Total phosphorus (TP) concentrations were high especially in inner bays having riverine and household discharges in Mediterranean Sea. TP summer concentrations were higher than winter concentrations. The lowest concentration was observed in 2016 winter season. In Aegean Sea, winter TP concentrations values were higher than the summer values because of high river load entrance to the sea due to high precipitation. In Black Sea, high concentrations of TP along the coast implies the land based pressures. It is known that the Sea of Marmara is an inner sea, which is more influenced from the outer pressure than our other seas.

Rate of Class A (very good) bathing waters decreased from 78.6% in 2015 to 75% in 2016.

As a result of studies for environmental protection and financial and technical assistance given by the Ministry of Environment and Urbanisation, the number of municipalities and population serviced by sewerage system and waste water treatment plant increased significantly in recent years. The ratio of municipality population serviced by wastewater treatment facilities to the total municipal population has reached to 75% by year 2016 [34]. However, with reference to the data presented by TURKSTAT, the population rate connected to at least secondary (biological) wastewater treatment plant was 43.1% in 2014 [35].


Regarding the waste management principles; the Waste should be reduced at source, then recovery, energy recovery and finally disposal methods should be applied. According to Ministry of Environment and Urbanisation data, 71% of the population (in total municipal population) was served by waste disposal and recovery facilities is in 2016.

Nation-wide data on hazardous waste is collected by Hazardous Waste Declaration System (HWDS), with data entry by the operators of industrial plants that generate waste in their operational processes. By the end of 2016, 60,233 plants in total provided data to HWDS. The total amount of the hazardous waste generated in 2016 was calculated as 1,363,227 tonnes, excluding the waste generated by the mining industry. 79.94% of the mentioned total was directed to recycling; 16.3% was disposed of; 3% stored and 0.75% was exported.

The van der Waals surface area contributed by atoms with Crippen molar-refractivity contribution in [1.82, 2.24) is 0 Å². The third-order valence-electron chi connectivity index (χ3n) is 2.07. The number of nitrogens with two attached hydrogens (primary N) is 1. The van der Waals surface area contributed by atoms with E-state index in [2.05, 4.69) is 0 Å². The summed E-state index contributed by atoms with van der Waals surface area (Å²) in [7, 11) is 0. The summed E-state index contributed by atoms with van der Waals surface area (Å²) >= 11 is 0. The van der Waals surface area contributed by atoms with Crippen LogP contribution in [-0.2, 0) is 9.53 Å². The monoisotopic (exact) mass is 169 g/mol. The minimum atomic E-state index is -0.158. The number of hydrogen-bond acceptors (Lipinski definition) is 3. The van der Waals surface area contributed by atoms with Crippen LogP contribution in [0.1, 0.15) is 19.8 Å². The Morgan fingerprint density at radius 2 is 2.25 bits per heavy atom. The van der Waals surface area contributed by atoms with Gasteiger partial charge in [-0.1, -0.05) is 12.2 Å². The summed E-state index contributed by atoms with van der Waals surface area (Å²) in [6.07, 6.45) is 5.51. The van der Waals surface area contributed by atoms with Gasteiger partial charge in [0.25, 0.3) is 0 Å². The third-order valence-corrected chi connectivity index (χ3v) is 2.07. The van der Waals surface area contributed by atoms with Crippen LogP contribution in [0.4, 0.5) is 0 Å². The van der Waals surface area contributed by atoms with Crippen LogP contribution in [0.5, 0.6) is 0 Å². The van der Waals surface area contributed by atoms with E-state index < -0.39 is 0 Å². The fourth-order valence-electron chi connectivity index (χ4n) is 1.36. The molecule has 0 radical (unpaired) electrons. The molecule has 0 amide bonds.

Land use

According to CORINE (Coordination of Information on the Environment) datas, in Turkey between 1990 and 2012, while forests and semi-natural areas decreased by 1,212,900 ha, all other areas have increased, such as artificial surfaces by 424,867 ha, agricultural areas by 423,756 ha, water bodies by 173,305 ha and wetlands by 159,604 ha. Increasing population, urbanisation and industrialization posed threat to natural and agricultural areas.

Turkey’s geographical position, climate, topography and soil conditions are the main factors which affect the deterioration of the land and increase the sensitivity of drought. There are various erosion types observed all over the country; while water erosion is the most widespread one. 61.2% of the territory of the country faces high level (severe and very severe) water erosion problem.


Turkey is a gene centre for several plant species. The country has a special position as for biological diversity, however, some plant and animal species are endangered and a number of species that existed before, has already been extinct.

The endemism rate is about 34%, in Turkey. Turkey is very rich country in terms of endemic plants; however, these endemic species are under serious threats. According to the criteria of IUCN, 2001, approximately 600 of our endemic species are in the category of “seriously endangered CR” and 700 of them are categorised as “endangered EN”. Among wild animals, 121 mammals, 378 birds and 130 reptiles, in total 629 species have been under protection.

While the number of invasive alien species in Turkish seas was 263 in 2005, this number approached to 500 in 2016. In inland water bodies 25 invasive alien species have been identified. While most of the invasive species in the Mediterranean Sea come through the Suez Canal, most of those in Black Sea are transported to the Black Sea via the ballast waters of vessels [43].

As for 2016, ratio of total protected areas (including areas protected by Ministry of Forestry and Water Affairs and by the Directorate General for Preservation of Natural Heritage under the Ministry of Environment and Urbanisation) to the total surface area of the country was 9.1%, This is below the World average which was 12.8% in 2014 [47].